We got a sneak preview on Wednesday of the underhand tactics UKIP intend to deploy in their attempts to whip up anti-European hysteria in the run-up to the planned referendum.

Here’s the opening of a press release issuing forth from the office of Jonathan Arnott, UKIP MEP from the North East:


Moves in the European Parliament which could mean iconic views such as the Angel of the North could no longer be photographed without permission have been slated by local MEP Jonathan Arnott.

The EU is threatening to restrict the long-established principle of “freedom of panorama” which would mean major landmarks being blocked from videos and photographs for fear of copyright infringement.

And so it goes on, complete with a hyperbolic closing quote from Arnott about how “art and photography are valuable because of their intrinsic freedom. Freedom is constantly undermined by the European Union as we have seen time and time again”.

The whole thing is, of course, utter fabrication, and five minutes of journalistic research would have established that beyond a shadow of a doubt. But that didn’t stop UKIP doing their best to whip up the eurosceptic press into a frenzy. Their MEPs up and down the UK simultaneously put out suspiciously similar press releases, cleverly swapping “Angel of the North” for whatever regional landmark was supposed to stir up patriotic indignation in other parts of Britain.

Of course, the right-wing press was delighted to play along, with the Telegraph screaming about how HOLIDAY SNAPS BREACH COPYRIGHT and the Times (£) imagining a world in which ABSURD EU COPYRIGHT LAW THREATENS TO CENSOR HOLIDAY SNAPS. There was similarly shrill coverage in the Mail, the Express and even the usually-diligent Independent — none of which had bothered to check their facts.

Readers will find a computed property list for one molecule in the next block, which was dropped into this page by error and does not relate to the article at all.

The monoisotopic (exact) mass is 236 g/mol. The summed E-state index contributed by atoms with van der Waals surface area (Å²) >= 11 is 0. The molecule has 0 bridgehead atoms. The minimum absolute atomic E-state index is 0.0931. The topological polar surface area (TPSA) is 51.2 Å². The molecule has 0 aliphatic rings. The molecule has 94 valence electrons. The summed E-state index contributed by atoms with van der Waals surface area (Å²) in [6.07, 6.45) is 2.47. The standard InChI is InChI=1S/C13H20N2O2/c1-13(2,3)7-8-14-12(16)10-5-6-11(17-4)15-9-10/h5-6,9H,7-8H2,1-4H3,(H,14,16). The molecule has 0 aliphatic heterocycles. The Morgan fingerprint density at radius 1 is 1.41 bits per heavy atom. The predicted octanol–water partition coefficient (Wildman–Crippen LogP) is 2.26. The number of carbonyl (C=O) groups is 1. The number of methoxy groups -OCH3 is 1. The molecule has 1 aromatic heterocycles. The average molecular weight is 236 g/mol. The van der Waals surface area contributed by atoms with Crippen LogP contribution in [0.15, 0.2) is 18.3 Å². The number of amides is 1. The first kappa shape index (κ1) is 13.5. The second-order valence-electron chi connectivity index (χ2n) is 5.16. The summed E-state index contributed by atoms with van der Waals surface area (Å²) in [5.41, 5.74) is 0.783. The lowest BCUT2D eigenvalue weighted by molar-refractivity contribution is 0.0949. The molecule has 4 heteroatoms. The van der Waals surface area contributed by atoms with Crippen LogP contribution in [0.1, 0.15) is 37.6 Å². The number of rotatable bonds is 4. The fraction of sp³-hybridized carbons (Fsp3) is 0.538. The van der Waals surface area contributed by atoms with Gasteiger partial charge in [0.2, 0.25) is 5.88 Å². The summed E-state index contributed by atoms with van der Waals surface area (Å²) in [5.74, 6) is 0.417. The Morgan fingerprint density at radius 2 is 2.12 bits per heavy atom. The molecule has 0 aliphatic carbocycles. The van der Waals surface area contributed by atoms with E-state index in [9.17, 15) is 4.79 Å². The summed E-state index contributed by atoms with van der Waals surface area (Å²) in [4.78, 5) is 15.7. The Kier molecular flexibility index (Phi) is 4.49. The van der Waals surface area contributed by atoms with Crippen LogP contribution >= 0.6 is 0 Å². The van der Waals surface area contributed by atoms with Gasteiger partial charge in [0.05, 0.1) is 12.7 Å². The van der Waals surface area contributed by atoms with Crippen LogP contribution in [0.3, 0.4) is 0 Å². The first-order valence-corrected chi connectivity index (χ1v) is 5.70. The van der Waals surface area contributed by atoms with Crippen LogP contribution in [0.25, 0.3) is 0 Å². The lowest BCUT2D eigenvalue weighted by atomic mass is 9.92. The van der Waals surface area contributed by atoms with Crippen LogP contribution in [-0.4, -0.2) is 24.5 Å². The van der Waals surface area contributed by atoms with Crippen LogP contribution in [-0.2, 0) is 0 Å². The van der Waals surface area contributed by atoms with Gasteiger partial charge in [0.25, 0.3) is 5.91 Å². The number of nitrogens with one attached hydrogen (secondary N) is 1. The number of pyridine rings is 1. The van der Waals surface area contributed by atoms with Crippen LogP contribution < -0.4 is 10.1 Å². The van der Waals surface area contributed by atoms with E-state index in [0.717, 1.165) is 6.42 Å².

In case you’re wondering, Jonathan Arnott’s scaremongering claim was, let’s say, “inspired” by a discussion that recently took place in the European Parliament’s legal affairs committee. It does not relate to holiday snaps. It’s about copyright over commercial images. And, needless to say, it’s not an EU law, nor even a proposal for one. Parliament hasn’t even voted. It’s just one idea submitted as part of a general, non-legislative discussion about copyright, which is a million miles from becoming law even if MEPs wanted it to.

Quite how we get from “A few MEPs think you should get permission if you profit from commercial images of someone else’s artwork” to HOLIDAY SNAPS BREACH COPYRIGHT is beyond me. But this is UKIP’s dystopian worldview — where two and two make five, and any casual suggestion by any MEP, or indeed any foreign politician in any forum, is automatically an ABSURD attempt by EU BUREAUCRATS to deprive us of our ANCIENT FREEDOMS.

And so a new euromyth is born. There will probably be a quiet retraction (at least from the quality press) in a couple of weeks’ time, but nobody will notice. Then we can expect the same story to reappear somewhere in our national press every couple of years from now on: experience suggests that a leisurely two-yearly life cycle is just about long enough for a bored Fleet Street editor to judge that readers might have forgotten that they’ve seen it before and swallow it all over again.

Luckily, the North East has a couple of sensible MEPs too. One of them, the excellent Paul Brannen MEP, gave my personal favourite response to the proposal:

If Jonathan Arnott is at the Angel of the North taking photos, I do hope he gets the European flag in the shot. As I’m sure he is aware, the project, like so many others in the region, received money from the EU, in this case to the tune of £150,000. […] The region gets more money back from the EU than it pays in and UKIP have to remember that without our EU membership there would be an awful lot less to take photos of in our region.

Posted in:


Leave a Reply

Your email address will not be published. Required fields are marked *

This site uses Akismet to reduce spam. Learn how your comment data is processed.